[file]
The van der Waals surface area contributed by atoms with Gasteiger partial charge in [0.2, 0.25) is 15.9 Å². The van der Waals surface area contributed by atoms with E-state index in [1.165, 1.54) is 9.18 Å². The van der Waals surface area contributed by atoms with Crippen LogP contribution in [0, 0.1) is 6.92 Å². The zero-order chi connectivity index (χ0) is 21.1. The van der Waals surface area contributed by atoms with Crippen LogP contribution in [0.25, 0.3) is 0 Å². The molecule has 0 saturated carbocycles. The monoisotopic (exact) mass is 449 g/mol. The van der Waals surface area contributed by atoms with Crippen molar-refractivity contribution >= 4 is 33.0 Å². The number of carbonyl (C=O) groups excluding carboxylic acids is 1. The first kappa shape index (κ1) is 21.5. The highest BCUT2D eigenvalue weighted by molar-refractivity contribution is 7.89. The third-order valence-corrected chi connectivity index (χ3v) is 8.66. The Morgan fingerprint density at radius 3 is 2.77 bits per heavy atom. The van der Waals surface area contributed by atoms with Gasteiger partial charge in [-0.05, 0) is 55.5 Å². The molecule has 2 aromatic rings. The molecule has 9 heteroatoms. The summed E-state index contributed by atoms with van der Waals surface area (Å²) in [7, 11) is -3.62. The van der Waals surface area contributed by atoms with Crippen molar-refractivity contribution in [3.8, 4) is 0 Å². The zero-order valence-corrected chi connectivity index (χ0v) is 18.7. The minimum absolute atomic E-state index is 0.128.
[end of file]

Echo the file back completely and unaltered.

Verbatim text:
The van der Waals surface area contributed by atoms with Gasteiger partial charge in [0.2, 0.25) is 15.9 Å². The van der Waals surface area contributed by atoms with E-state index in [1.165, 1.54) is 9.18 Å². The van der Waals surface area contributed by atoms with Crippen LogP contribution in [0, 0.1) is 6.92 Å². The zero-order chi connectivity index (χ0) is 21.1. The van der Waals surface area contributed by atoms with Crippen LogP contribution in [0.25, 0.3) is 0 Å². The molecule has 0 saturated carbocycles. The monoisotopic (exact) mass is 449 g/mol. The van der Waals surface area contributed by atoms with Crippen molar-refractivity contribution >= 4 is 33.0 Å². The number of carbonyl (C=O) groups excluding carboxylic acids is 1. The first kappa shape index (κ1) is 21.5. The highest BCUT2D eigenvalue weighted by molar-refractivity contribution is 7.89. The third-order valence-corrected chi connectivity index (χ3v) is 8.66. The Morgan fingerprint density at radius 3 is 2.77 bits per heavy atom. The van der Waals surface area contributed by atoms with Gasteiger partial charge in [-0.05, 0) is 55.5 Å². The molecule has 2 aromatic rings. The molecule has 9 heteroatoms. The summed E-state index contributed by atoms with van der Waals surface area (Å²) in [7, 11) is -3.62. The van der Waals surface area contributed by atoms with Crippen molar-refractivity contribution in [3.8, 4) is 0 Å². The zero-order valence-corrected chi connectivity index (χ0v) is 18.7. The minimum absolute atomic E-state index is 0.128.